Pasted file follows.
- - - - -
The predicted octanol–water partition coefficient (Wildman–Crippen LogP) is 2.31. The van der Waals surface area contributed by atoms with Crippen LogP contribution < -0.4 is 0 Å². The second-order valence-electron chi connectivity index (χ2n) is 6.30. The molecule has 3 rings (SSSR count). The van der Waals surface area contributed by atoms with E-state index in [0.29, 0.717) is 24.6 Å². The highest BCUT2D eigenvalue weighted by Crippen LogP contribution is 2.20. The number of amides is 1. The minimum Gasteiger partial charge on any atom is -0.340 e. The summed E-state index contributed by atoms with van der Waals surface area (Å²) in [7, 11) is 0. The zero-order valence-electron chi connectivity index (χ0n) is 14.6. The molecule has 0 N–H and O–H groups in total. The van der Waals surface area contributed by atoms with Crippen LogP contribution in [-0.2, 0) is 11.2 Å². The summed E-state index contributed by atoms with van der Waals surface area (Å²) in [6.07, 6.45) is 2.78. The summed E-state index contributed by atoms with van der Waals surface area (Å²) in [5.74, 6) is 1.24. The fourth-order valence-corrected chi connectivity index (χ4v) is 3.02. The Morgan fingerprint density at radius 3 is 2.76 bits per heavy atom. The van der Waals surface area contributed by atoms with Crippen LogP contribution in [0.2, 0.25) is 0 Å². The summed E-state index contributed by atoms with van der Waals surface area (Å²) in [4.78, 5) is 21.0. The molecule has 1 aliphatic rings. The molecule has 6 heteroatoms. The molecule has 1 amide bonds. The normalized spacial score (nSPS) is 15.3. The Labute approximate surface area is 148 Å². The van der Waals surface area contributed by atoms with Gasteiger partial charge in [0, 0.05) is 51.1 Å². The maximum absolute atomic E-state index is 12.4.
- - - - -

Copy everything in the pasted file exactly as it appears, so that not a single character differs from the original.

The predicted octanol–water partition coefficient (Wildman–Crippen LogP) is 2.31. The van der Waals surface area contributed by atoms with Crippen LogP contribution < -0.4 is 0 Å². The second-order valence-electron chi connectivity index (χ2n) is 6.30. The molecule has 3 rings (SSSR count). The van der Waals surface area contributed by atoms with E-state index in [0.29, 0.717) is 24.6 Å². The highest BCUT2D eigenvalue weighted by Crippen LogP contribution is 2.20. The number of amides is 1. The minimum Gasteiger partial charge on any atom is -0.340 e. The summed E-state index contributed by atoms with van der Waals surface area (Å²) in [7, 11) is 0. The zero-order valence-electron chi connectivity index (χ0n) is 14.6. The molecule has 0 N–H and O–H groups in total. The van der Waals surface area contributed by atoms with Crippen LogP contribution in [-0.2, 0) is 11.2 Å². The summed E-state index contributed by atoms with van der Waals surface area (Å²) in [6.07, 6.45) is 2.78. The summed E-state index contributed by atoms with van der Waals surface area (Å²) in [5.74, 6) is 1.24. The fourth-order valence-corrected chi connectivity index (χ4v) is 3.02. The Morgan fingerprint density at radius 3 is 2.76 bits per heavy atom. The van der Waals surface area contributed by atoms with Crippen LogP contribution in [0.2, 0.25) is 0 Å². The summed E-state index contributed by atoms with van der Waals surface area (Å²) in [4.78, 5) is 21.0. The molecule has 1 aliphatic rings. The molecule has 6 heteroatoms. The molecule has 1 amide bonds. The normalized spacial score (nSPS) is 15.3. The Labute approximate surface area is 148 Å². The van der Waals surface area contributed by atoms with Gasteiger partial charge in [0, 0.05) is 51.1 Å². The maximum absolute atomic E-state index is 12.4.